Swift: With regards to life — and canines — a very good match is every thing

We have to find a job that fits, otherwise we feel wrongly filled. We need a partner who suits us so that we feel seen and understood. We need a lifestyle that fits or we will always feel like outsiders.

We know deep down what suits us. Sometimes we try to pretend that an incompatible career / love / life is a perfect fit because our brain or ego wants to veto our hearts.

You can’t force a good fit.

That’s exactly what I did when I got a new Pomeranian puppy named Winston. He was smart, sassy, ​​and absolutely beautiful. Its black and white color reminded me of my beloved Pomapoo, Kita, which passed over to the Rainbow Bridge in 2019. Unfortunately, Winston was ill-suited to a quiet home without children.

I played with him, took him to dog day care, and took him to training, but he got more and more hyperactive and destructive. I tried everything but couldn’t get him to stop peeing on the carpet. Eventually I decided that it was better for him to live in a house where his personality was more like that of its owners.

He was taken in with a carefully screened family who had children (Winston LOVES children), a huge garden, and a very active lifestyle. It was heartbreaking, but after all, he’s much happier in his new, real home.

My heart had felt empty for months when I discovered a cute little Lhasa and Bichon mix called Wally on a dog rescue website a few weeks ago. I was immediately drawn to his large, beautiful, chocolate brown eyes. They sparkled with intelligence, sweetness, and just a touch of sadness.

“Wally” suits me well. Tammy Swift / The Forum

He was a short guy – only 13 pounds – with adorable floppy ears and curly cream-colored fur with a pale ginger tinge.

But what really drew me to my heart was his “before” picture. His hair was messed up and so overgrown that his eyes were completely covered. The snow groomers said his hair was knotted to the skin.

I wondered about him. His caregiver described him as the cutest, most loving little soul. What happens in people’s lives that they can no longer take care of such a great dog?

I realize that life can be difficult and complicated. Especially last year. I wondered what he had seen in his nine years on the planet. Obviously some of it had been good as he liked people, was in good health, and had no behavioral problems.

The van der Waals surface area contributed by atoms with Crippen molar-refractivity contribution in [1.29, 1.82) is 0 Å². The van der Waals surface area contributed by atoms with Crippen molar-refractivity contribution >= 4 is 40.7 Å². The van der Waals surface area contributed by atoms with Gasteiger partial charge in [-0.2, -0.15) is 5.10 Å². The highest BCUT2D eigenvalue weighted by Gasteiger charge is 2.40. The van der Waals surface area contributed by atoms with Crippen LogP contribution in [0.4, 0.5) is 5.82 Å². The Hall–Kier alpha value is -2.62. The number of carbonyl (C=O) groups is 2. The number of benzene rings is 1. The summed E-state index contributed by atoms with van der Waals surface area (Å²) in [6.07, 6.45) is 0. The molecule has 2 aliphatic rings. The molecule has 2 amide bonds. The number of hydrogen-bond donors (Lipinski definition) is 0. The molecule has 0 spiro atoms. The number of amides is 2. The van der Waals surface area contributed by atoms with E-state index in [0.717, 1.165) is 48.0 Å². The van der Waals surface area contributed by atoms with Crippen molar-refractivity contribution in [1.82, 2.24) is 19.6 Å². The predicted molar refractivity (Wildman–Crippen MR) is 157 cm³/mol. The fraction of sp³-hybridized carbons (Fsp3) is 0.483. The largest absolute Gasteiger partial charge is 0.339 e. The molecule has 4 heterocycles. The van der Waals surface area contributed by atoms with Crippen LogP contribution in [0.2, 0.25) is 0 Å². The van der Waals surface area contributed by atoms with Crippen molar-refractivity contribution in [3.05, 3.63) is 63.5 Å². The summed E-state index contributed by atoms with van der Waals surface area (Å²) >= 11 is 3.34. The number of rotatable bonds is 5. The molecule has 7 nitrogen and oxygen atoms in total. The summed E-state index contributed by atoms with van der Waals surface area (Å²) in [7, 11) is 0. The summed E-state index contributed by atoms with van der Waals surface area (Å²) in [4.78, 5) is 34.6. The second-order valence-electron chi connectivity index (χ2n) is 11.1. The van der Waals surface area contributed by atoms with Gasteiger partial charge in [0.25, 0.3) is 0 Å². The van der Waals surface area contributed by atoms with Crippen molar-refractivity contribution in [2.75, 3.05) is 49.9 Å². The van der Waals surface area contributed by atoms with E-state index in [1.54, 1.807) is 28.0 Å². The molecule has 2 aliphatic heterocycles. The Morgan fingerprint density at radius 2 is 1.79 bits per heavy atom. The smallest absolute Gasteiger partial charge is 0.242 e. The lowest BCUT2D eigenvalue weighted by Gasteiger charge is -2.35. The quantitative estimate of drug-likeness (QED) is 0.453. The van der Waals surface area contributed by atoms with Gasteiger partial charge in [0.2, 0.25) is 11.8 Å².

When we met and greeted each other, Wally’s past didn’t seem to haunt him. After a few careful wagging of his tail, he snuggled right up to my friend. He decided to trust us. But that’s the beauty of dogs. They trust even if they have little reason to.

Of course we had to adopt him. As described, Wally has a sweet, mild temper and is still in excellent health. As a couch potato it is very promising. He seems a little surprised by the attention he has been given, the gifts and bones that have been presented to him, and the fact that he can sleep on someone’s bed.

He tucks himself right behind my knees when I sleep, like Kita once did. The first time he did this, I cried a little.

Wally has the excellent manners of an elderly statesman, never chewing things beyond his own bones, and keeping the living room carpet as dry as the Gobi Desert. Strangely enough, he seems unaware of some of the basic commands of obedience, such as “sit” and “stay”. When I go for a walk with him, he pulls like he’s trying to win the Iditarod. It’s like he’s never been outside. He is making a heroic effort to mark every tree and fence post within 10 blocks of my home.

But he’s incredibly smart and soon takes on commands like “outside”, “potty”, “hungry”, “walk”, “home” and “ride”. Thankfully, he’s very food-motivated, which makes it easy to bribe him to obey orders with a tiny piece of cheese.

He lives and hugs the incredible rewards of adopting an older dog.

Wally isn’t perfect for everyone, but he’s perfect for me.

It just fits.

Swift can be contacted at tswift@forumcomm.com.